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Journal Article
The Philosophical Review (2017) 126 (4): 541–547.
Published: 01 October 2017
...Susan Neiman Pauer-Studer Herlinde and Velleman J. David , Konrad Morgen: The Conscience of a Nazi Judge . New York: Palgrave Macmillan , 2015 . 216 pp . © 2017 by Cornell University 2017 The role of the Holocaust in American life is disproportional to the amount...
Journal Article
The Philosophical Review (2014) 123 (2): 238–241.
Published: 01 April 2014
... not follow (without further argument). Given the uniquely meaning-giving, identity-constituting, all-pervasive, and (at least for many) reasons-responsive aspects of religious belief, consequentialist arguments for the protection of religious claims of conscience may be stronger than consequentialist...
Journal Article
The Philosophical Review (2002) 111 (4): 576–578.
Published: 01 October 2002
...); and the History’s discussion of conscience is fleshed out in translation 2, which presents Bonaventure’s analysis of conscience and synderesis. It would have been useful, I think, to have another text on conscience for purposes of comparison, although as McGrade points out, Bonaventure’s “conclusion that one...
Journal Article
The Philosophical Review (2019) 128 (4): 515–519.
Published: 01 October 2019
... only on a secure moral conviction, thereby following her voice of conscience. Fichte famously holds that conscience is infallible. This has led many commentators to claim that, for Fichte, the voice of conscience functions as a first-order criterion for the judgment that a particular action is morally...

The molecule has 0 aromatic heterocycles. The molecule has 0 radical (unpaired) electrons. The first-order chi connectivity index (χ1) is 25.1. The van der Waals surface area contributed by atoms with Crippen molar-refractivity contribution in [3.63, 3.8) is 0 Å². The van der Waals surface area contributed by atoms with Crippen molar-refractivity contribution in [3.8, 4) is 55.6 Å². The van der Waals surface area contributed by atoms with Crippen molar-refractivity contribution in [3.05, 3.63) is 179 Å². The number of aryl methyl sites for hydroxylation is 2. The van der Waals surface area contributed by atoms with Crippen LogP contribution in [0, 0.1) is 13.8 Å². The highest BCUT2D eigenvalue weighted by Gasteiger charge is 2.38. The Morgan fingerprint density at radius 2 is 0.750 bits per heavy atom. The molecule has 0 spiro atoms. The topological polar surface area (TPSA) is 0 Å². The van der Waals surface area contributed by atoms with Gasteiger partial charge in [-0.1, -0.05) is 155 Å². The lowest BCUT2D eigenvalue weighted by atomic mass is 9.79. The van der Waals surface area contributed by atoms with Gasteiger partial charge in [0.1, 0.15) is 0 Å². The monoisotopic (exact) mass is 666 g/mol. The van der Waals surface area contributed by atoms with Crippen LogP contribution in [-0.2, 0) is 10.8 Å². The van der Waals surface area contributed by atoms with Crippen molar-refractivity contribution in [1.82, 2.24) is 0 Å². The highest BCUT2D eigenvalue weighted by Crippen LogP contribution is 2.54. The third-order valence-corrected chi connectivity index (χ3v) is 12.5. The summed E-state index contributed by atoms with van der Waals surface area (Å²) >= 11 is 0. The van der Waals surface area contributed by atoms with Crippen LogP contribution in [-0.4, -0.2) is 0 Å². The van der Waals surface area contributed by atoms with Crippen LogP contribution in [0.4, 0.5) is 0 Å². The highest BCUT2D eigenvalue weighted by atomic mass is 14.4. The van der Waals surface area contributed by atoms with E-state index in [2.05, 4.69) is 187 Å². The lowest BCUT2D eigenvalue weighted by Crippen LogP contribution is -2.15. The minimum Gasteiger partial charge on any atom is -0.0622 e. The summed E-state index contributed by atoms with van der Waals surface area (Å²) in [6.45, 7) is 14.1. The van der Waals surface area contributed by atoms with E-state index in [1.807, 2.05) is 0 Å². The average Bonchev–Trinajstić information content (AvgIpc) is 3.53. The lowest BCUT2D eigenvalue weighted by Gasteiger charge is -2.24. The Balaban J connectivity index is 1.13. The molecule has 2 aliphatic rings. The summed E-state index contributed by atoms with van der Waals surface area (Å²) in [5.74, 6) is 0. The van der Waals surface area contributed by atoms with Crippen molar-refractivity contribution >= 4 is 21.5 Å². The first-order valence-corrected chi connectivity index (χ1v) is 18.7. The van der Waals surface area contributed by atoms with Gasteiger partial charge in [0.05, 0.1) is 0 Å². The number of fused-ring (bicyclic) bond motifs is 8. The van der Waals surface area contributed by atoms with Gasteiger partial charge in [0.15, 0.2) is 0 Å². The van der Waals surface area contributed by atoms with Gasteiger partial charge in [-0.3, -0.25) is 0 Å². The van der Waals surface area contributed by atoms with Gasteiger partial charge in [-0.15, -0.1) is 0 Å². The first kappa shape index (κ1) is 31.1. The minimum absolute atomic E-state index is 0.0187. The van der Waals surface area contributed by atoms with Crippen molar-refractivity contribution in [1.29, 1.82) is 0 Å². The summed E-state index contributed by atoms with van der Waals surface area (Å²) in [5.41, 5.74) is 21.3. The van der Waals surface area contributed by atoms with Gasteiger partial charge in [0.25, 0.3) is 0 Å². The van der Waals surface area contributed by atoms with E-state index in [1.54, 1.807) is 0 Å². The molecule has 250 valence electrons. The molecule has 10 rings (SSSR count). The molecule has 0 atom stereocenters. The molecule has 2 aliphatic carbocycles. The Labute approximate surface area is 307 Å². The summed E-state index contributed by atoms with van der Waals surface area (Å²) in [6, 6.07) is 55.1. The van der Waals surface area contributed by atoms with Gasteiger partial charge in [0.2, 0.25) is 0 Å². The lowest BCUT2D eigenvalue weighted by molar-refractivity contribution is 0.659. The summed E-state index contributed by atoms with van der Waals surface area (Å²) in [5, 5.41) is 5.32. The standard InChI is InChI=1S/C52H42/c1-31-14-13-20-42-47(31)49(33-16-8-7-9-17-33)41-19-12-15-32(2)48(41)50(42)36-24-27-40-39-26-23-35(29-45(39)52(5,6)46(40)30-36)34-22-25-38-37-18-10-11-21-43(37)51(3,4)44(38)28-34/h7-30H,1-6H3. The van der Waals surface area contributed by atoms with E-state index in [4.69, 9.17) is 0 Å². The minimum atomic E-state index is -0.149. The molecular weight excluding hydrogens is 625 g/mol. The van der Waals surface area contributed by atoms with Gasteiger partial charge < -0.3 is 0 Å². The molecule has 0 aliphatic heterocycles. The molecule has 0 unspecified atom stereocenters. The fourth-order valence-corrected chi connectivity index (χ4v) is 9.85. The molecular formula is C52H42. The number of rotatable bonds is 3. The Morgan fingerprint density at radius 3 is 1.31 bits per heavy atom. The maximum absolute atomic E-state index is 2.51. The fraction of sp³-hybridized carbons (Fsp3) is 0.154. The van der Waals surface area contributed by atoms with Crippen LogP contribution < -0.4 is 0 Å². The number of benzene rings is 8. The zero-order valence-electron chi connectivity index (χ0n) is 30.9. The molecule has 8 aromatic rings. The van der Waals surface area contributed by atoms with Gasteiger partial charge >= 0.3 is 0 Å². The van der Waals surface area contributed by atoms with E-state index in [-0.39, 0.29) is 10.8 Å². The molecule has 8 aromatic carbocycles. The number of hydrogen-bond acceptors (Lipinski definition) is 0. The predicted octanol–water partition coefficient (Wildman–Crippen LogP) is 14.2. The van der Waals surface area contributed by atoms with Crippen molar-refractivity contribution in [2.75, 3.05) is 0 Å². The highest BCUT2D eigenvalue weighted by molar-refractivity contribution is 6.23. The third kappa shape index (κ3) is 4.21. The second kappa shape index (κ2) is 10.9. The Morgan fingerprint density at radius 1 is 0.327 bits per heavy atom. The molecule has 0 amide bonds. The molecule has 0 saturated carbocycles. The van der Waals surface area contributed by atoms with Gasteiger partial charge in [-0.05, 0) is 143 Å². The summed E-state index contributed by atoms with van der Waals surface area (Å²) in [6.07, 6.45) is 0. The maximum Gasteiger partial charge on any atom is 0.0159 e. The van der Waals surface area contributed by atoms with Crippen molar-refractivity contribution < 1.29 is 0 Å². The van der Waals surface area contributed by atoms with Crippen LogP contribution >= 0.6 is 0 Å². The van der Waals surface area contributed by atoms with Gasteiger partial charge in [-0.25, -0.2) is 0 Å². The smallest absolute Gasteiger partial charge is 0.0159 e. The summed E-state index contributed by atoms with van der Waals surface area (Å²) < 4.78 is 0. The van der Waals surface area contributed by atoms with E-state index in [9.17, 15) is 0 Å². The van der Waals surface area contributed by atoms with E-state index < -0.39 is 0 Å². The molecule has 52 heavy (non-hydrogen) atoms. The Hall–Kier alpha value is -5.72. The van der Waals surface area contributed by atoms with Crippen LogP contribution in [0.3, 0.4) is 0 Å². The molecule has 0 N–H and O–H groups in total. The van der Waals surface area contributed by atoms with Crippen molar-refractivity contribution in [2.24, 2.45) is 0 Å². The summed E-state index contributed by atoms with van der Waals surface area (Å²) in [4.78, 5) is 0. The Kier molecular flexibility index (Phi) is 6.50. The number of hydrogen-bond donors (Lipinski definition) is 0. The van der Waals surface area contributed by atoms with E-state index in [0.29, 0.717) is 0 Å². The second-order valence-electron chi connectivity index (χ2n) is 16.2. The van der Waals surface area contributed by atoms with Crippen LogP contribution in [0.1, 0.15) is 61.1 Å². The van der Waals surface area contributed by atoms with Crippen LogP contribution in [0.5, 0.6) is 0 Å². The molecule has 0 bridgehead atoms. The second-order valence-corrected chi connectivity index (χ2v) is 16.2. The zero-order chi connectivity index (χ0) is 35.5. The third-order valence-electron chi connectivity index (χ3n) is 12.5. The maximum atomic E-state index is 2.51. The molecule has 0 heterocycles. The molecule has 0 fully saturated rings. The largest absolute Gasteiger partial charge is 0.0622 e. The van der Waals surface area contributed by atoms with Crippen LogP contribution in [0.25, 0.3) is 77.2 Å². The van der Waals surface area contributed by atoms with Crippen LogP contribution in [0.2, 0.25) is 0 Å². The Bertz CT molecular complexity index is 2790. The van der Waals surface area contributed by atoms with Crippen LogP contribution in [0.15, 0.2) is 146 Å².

Journal Article
The Philosophical Review (2017) 126 (4): 554–558.
Published: 01 October 2017
..., it is not communicative success that is at issue, but something more open-ended. Lepore and Stone have a powerful argument for this claim. Vincent van Gogh said that “conscience is man's compass.” According to Grice and others, metaphorical communication usually works via a kind of quality implicature: we recognize...
Journal Article
The Philosophical Review (2022) 131 (2): 169–213.
Published: 01 April 2022
... to think of them as related to effortlessness, and he ties this effortlessness directly to the capacity for judging right and wrong. 26. There are also important differences between liangzhi and the conscience; I am not claiming that they are the same thing. For instance, Wang holds...
Journal Article
The Philosophical Review (2002) 111 (2): 275–278.
Published: 01 April 2002
... regarding rights and related notions. The second chapter provides the justification for—or rather a description of potential justifications for—the inalienability of rights. Specific inalienable rights (of conscience, life, informed consent, as well as “market inalienability” of human organs...
Journal Article
The Philosophical Review (2017) 126 (3): 393–398.
Published: 01 July 2017
.... Graciela De Pierris aims to give a new account of the relationship between Hume's skepticism and his naturalism. Notoriously, Hume gives skeptical arguments targeting our best methods of inquiry, such as inductive reasoning. So, how can he—in good intellectual conscience—endorse and rely on those very...
Journal Article
The Philosophical Review (2010) 119 (2): 201–242.
Published: 01 April 2010
.... Indeed, as the famil- iar case of Mark Twain’s Huckleberry Finn shows, an act can have moral worth even if it is performed in the belief that it is wrong.16 When Huck wrestles with his conscience about whether to turn in or protect the run- away slave Jim, his travel companion of some time...
Journal Article
The Philosophical Review (2014) 123 (1): 118–125.
Published: 01 January 2014
... the ultimate end much more definite content than one would suspect it may have in Aristotle; moreover, deliberation, which was the central aspect of practical reasoning in Aristotle, has no significant role to play in the apprehension of these practical principles. The universal conscience, claims Aquinas...